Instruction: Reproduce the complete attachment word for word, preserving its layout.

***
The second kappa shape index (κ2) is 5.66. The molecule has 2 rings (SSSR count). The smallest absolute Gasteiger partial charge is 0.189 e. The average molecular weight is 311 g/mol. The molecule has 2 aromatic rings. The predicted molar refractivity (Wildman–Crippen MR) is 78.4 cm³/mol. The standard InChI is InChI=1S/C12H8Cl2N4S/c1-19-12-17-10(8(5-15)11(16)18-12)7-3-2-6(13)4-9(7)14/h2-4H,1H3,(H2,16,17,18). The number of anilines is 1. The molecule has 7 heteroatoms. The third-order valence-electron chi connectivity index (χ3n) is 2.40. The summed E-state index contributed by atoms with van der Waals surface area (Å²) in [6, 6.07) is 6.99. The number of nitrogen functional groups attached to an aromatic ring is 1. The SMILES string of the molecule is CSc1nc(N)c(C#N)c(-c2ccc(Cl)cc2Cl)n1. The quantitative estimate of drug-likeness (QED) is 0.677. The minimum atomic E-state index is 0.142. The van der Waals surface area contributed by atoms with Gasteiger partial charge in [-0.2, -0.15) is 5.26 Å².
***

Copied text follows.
The second kappa shape index (κ2) is 5.66. The molecule has 2 rings (SSSR count). The smallest absolute Gasteiger partial charge is 0.189 e. The average molecular weight is 311 g/mol. The molecule has 2 aromatic rings. The predicted molar refractivity (Wildman–Crippen MR) is 78.4 cm³/mol. The standard InChI is InChI=1S/C12H8Cl2N4S/c1-19-12-17-10(8(5-15)11(16)18-12)7-3-2-6(13)4-9(7)14/h2-4H,1H3,(H2,16,17,18). The number of anilines is 1. The molecule has 7 heteroatoms. The third-order valence-electron chi connectivity index (χ3n) is 2.40. The summed E-state index contributed by atoms with van der Waals surface area (Å²) in [6, 6.07) is 6.99. The number of nitrogen functional groups attached to an aromatic ring is 1. The SMILES string of the molecule is CSc1nc(N)c(C#N)c(-c2ccc(Cl)cc2Cl)n1. The quantitative estimate of drug-likeness (QED) is 0.677. The minimum atomic E-state index is 0.142. The van der Waals surface area contributed by atoms with Gasteiger partial charge in [-0.2, -0.15) is 5.26 Å².